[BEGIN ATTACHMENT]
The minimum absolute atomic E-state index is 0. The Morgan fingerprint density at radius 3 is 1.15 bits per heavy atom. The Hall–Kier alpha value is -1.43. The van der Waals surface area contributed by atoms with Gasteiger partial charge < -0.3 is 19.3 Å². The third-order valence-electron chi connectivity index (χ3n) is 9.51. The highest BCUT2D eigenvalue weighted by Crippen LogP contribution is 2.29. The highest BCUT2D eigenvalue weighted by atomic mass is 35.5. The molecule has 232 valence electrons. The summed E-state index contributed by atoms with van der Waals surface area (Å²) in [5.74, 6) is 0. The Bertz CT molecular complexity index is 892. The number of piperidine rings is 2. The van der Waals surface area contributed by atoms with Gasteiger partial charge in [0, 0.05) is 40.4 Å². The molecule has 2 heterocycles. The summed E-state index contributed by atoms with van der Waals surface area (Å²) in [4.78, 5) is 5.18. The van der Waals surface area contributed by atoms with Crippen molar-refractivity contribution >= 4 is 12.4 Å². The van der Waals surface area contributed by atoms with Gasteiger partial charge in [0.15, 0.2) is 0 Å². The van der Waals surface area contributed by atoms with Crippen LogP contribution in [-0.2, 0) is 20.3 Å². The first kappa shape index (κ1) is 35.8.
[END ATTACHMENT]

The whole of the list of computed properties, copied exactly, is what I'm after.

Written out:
The minimum absolute atomic E-state index is 0. The Morgan fingerprint density at radius 3 is 1.15 bits per heavy atom. The Hall–Kier alpha value is -1.43. The van der Waals surface area contributed by atoms with Gasteiger partial charge < -0.3 is 19.3 Å². The third-order valence-electron chi connectivity index (χ3n) is 9.51. The highest BCUT2D eigenvalue weighted by Crippen LogP contribution is 2.29. The highest BCUT2D eigenvalue weighted by atomic mass is 35.5. The molecule has 232 valence electrons. The summed E-state index contributed by atoms with van der Waals surface area (Å²) in [5.74, 6) is 0. The Bertz CT molecular complexity index is 892. The number of piperidine rings is 2. The van der Waals surface area contributed by atoms with Gasteiger partial charge in [0, 0.05) is 40.4 Å². The molecule has 2 heterocycles. The summed E-state index contributed by atoms with van der Waals surface area (Å²) in [4.78, 5) is 5.18. The van der Waals surface area contributed by atoms with Crippen molar-refractivity contribution >= 4 is 12.4 Å². The van der Waals surface area contributed by atoms with Gasteiger partial charge in [0.15, 0.2) is 0 Å². The van der Waals surface area contributed by atoms with Crippen LogP contribution in [-0.2, 0) is 20.3 Å². The first kappa shape index (κ1) is 35.8.